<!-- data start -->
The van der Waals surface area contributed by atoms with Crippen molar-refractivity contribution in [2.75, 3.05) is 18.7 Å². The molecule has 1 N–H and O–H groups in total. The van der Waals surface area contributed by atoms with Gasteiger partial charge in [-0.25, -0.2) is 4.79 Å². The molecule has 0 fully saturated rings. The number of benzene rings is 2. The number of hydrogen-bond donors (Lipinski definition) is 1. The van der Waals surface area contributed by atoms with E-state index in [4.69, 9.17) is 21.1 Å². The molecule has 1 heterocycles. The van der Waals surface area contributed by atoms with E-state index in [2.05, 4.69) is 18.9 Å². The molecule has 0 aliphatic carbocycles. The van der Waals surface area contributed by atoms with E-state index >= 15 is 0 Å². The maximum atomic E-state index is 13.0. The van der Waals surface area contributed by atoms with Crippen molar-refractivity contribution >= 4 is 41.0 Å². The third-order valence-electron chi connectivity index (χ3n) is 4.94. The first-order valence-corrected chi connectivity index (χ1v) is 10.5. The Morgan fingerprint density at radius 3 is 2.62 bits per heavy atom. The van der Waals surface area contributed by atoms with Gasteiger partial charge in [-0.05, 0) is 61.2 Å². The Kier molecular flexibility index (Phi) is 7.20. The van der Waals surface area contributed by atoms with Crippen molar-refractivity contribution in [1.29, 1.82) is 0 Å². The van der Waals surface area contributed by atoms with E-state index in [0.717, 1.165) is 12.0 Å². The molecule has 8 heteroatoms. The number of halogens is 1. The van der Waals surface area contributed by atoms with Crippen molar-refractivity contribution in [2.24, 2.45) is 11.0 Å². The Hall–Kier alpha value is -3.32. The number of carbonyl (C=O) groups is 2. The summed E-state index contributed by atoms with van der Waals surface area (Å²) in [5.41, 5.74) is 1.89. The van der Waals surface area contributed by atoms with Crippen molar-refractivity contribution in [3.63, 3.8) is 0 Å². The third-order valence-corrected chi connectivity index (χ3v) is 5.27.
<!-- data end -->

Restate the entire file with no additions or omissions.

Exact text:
The van der Waals surface area contributed by atoms with Crippen molar-refractivity contribution in [2.75, 3.05) is 18.7 Å². The molecule has 1 N–H and O–H groups in total. The van der Waals surface area contributed by atoms with Gasteiger partial charge in [-0.25, -0.2) is 4.79 Å². The molecule has 0 fully saturated rings. The number of benzene rings is 2. The number of hydrogen-bond donors (Lipinski definition) is 1. The van der Waals surface area contributed by atoms with E-state index in [4.69, 9.17) is 21.1 Å². The molecule has 1 heterocycles. The van der Waals surface area contributed by atoms with E-state index in [2.05, 4.69) is 18.9 Å². The molecule has 0 aliphatic carbocycles. The van der Waals surface area contributed by atoms with E-state index >= 15 is 0 Å². The maximum atomic E-state index is 13.0. The van der Waals surface area contributed by atoms with Crippen molar-refractivity contribution >= 4 is 41.0 Å². The third-order valence-electron chi connectivity index (χ3n) is 4.94. The first-order valence-corrected chi connectivity index (χ1v) is 10.5. The Morgan fingerprint density at radius 3 is 2.62 bits per heavy atom. The van der Waals surface area contributed by atoms with Gasteiger partial charge in [-0.05, 0) is 61.2 Å². The Kier molecular flexibility index (Phi) is 7.20. The van der Waals surface area contributed by atoms with Crippen molar-refractivity contribution in [1.29, 1.82) is 0 Å². The van der Waals surface area contributed by atoms with E-state index in [0.717, 1.165) is 12.0 Å². The molecule has 8 heteroatoms. The number of halogens is 1. The van der Waals surface area contributed by atoms with Crippen molar-refractivity contribution in [2.24, 2.45) is 11.0 Å². The Hall–Kier alpha value is -3.32. The number of carbonyl (C=O) groups is 2. The summed E-state index contributed by atoms with van der Waals surface area (Å²) in [5.41, 5.74) is 1.89. The van der Waals surface area contributed by atoms with Crippen molar-refractivity contribution in [3.63, 3.8) is 0 Å². The third-order valence-corrected chi connectivity index (χ3v) is 5.27.